Elements of Consideration in Business Law
Elements of consideration in business law include items of value offered by each party of a contract to the other.3 min read
2. Past, Present, and Future Consideration Examples
3. Legally Sufficient Value
Elements of consideration in business law include items of value offered by each party of a contract to the other. Consideration can be currency or property, but it can also be a promise to either do or refrain from doing a legal act.
- The promisor has the power to take action or forbearance on a specific element of consideration. If consideration is not made by the promisor or a third party, it is not valid. Voluntary acts and services are not consideration. The provision of unwanted consideration does not render one eligible for consideration in return. For example, if you save someone from drowning, he or she is not required to pay you for doing so because rescue was not specifically requested.
- Consideration can be furnished by the person who promises it or by any other person he or she designates. Indian contract law specifies this as well, though English contract law states that consideration should move only by the promised individual or by one of his or her blood relations.
- Consideration must be a real item and not an imaginary concept. It may not be a promise to complete an physically impossible or uncertain act. For example, a contract that promises to bring someone back from the dead in exchange for a fee is not legally valid.
- Consideration may have already been given (past), it can be given at the time the contract is signed (present), or it can be promised by a future date. Although all three types of consideration are valid under Indian law, English contract law does not recognize past consideration.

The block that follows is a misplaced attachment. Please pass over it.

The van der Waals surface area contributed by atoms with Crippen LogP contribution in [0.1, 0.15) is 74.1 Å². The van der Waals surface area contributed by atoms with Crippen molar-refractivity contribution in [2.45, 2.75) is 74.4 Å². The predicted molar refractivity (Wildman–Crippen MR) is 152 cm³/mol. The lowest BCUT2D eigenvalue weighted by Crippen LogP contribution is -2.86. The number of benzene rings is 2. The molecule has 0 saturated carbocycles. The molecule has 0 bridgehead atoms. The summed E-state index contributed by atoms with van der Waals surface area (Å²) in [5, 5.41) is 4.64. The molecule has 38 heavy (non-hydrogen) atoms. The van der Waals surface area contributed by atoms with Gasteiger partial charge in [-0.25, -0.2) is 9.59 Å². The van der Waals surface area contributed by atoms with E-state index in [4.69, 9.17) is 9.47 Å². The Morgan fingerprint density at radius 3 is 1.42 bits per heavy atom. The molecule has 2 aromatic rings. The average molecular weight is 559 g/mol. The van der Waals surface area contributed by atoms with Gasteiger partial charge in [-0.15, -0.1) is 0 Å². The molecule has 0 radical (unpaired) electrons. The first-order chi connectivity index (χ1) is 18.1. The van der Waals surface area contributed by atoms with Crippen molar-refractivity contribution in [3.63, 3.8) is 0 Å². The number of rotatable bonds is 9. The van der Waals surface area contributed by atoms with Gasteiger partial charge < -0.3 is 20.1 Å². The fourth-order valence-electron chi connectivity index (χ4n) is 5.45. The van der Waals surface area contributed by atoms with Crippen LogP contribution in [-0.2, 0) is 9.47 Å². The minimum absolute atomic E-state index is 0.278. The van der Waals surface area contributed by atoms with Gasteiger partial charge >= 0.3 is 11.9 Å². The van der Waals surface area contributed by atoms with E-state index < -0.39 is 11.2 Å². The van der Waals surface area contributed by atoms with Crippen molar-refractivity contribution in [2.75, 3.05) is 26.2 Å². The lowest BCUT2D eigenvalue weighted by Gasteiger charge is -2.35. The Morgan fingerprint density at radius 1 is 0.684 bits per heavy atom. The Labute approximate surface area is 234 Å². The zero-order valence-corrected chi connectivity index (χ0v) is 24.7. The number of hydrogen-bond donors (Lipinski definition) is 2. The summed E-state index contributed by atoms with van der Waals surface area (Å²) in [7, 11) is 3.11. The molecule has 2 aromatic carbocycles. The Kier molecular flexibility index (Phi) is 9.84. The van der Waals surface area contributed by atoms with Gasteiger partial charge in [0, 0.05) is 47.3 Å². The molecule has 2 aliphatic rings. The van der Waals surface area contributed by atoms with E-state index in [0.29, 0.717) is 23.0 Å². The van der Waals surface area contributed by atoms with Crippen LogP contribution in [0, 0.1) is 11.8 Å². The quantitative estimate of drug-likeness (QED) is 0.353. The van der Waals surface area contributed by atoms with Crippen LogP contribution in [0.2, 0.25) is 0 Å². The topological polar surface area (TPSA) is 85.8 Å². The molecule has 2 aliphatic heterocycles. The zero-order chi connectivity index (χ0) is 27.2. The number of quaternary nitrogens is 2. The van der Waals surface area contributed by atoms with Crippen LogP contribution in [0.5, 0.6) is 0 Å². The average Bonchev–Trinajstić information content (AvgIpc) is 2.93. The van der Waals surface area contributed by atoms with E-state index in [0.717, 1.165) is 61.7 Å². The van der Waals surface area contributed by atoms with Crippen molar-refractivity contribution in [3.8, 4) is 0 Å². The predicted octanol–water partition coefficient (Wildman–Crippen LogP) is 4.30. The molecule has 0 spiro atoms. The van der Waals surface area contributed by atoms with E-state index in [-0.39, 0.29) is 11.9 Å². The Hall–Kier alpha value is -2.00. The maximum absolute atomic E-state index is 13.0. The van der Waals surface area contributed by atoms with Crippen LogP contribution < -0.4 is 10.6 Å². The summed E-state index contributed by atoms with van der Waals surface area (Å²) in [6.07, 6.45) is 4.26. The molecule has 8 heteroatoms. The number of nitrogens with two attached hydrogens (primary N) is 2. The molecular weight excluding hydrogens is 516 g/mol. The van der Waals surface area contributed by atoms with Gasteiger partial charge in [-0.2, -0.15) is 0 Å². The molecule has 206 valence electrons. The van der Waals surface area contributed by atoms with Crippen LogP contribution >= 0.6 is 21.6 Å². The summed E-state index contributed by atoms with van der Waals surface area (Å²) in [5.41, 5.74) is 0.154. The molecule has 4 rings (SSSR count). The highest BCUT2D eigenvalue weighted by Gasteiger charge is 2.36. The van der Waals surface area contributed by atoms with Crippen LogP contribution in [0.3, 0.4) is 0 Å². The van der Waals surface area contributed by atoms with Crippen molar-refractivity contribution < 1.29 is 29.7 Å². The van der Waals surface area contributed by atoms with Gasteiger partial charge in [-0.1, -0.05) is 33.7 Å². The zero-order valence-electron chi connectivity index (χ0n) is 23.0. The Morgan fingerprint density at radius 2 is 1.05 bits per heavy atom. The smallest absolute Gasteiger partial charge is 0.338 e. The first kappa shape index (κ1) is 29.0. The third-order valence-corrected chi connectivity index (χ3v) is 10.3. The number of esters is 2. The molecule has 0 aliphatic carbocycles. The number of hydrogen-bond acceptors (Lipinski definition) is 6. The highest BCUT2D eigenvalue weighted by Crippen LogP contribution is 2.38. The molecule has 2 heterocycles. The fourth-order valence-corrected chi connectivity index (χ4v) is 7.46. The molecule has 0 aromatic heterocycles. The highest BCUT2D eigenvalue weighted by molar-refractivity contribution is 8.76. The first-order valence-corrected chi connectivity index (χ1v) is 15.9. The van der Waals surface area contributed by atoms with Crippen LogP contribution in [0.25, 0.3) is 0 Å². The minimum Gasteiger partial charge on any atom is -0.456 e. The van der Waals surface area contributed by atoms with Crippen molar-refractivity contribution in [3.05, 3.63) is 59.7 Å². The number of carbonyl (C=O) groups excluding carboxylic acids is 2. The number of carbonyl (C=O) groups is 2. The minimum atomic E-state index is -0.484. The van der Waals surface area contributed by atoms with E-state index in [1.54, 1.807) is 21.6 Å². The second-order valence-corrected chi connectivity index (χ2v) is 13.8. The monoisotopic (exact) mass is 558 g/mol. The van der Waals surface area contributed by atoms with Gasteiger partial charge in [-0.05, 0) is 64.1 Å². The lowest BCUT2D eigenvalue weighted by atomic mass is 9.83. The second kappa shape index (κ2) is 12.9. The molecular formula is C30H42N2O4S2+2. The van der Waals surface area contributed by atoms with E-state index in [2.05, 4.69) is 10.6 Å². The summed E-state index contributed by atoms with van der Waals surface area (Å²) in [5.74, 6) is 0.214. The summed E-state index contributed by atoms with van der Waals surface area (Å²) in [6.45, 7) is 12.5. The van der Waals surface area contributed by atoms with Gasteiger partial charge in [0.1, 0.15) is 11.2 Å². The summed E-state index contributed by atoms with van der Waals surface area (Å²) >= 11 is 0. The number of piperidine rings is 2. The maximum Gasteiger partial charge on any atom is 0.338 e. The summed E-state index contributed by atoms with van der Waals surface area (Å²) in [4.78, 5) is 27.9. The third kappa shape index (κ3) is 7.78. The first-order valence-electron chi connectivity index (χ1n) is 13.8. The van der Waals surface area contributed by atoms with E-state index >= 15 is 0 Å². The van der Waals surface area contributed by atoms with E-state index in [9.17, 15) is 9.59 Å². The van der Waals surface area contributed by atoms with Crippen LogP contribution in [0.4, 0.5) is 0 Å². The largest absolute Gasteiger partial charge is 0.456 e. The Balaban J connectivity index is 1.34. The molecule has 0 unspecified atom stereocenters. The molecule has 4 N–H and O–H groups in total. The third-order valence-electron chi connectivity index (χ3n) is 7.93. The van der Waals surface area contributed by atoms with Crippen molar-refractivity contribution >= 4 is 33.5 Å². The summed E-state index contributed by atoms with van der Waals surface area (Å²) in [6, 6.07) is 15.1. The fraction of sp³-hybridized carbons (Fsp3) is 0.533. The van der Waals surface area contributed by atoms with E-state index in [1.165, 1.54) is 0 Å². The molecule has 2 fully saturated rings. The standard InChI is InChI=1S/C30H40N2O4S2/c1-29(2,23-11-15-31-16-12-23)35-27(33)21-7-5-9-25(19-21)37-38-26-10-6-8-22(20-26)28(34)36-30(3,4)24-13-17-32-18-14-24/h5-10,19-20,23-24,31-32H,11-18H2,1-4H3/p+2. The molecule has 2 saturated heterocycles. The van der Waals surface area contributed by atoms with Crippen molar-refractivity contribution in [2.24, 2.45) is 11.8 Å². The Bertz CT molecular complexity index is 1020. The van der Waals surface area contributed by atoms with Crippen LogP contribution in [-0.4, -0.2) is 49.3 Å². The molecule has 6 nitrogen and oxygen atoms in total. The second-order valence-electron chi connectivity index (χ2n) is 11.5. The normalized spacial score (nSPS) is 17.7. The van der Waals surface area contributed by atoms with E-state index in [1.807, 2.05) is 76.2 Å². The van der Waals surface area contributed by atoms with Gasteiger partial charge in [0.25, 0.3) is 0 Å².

- Consideration cannot be fraudulent, be illegal, involve personal injury or property damage, be immoral, or stand against public policy.
- Equal consideration does not necessarily need to be offered by all parties. Consideration can be grossly inadequate, inadequate, or adequate, as long as all the parties agree. However, it must have some value even if it is very small. For example, if you sign a contract to sell someone your house for $100,000, you cannot later void the contract if you find out the house is worth $200,000. That's because some consideration has been offered even if it is not adequate. Grossly inadequate consideration may be reviewed by the court in the event of a contract dispute.
- Consideration cannot consist of something the party was already required to do by law since this adds nothing of additional value.
Past, Present, and Future Consideration Examples
Past consideration involves something that was already given before the contract was signed. It's sometimes called executed consideration. For example, a person finds a lost wallet and returns it to its owner who promises to pay $100 in one week. The return of the wallet thus constitutes past consideration.
Present consideration, most commonly cash in exchange for goods, is given at the time the promise is made. If you buy groceries for cash, the cash is your consideration, and the groceries are the consideration given by the store. This is a contract even though it is not spoken or written.
Future consideration will be given after the contract is formed. For example, you order a product online that will be delivered in one week. The product is payable when it is delivered.
Legally Sufficient Value
As described above, consideration does not need to be adequate, but it must be bargained for by both parties and legally sufficient. Legally sufficient means that the consideration consists of either:
- A promise by a party to do something he or she is not legally required to do.
- A promise to refrain from doing something a party is allowed to do by law.
- A promise for a party to do something he or she would not otherwise have an obligation to do.
Consideration will not be deemed sufficient by the court when:
- The obligation is solely moral but not legal.
- The contract terms are vague and do not actually promise to do or not do something specific.
- It refers to events that have already happened.
- The party already has a legal duty to refrain or commit the act in question.
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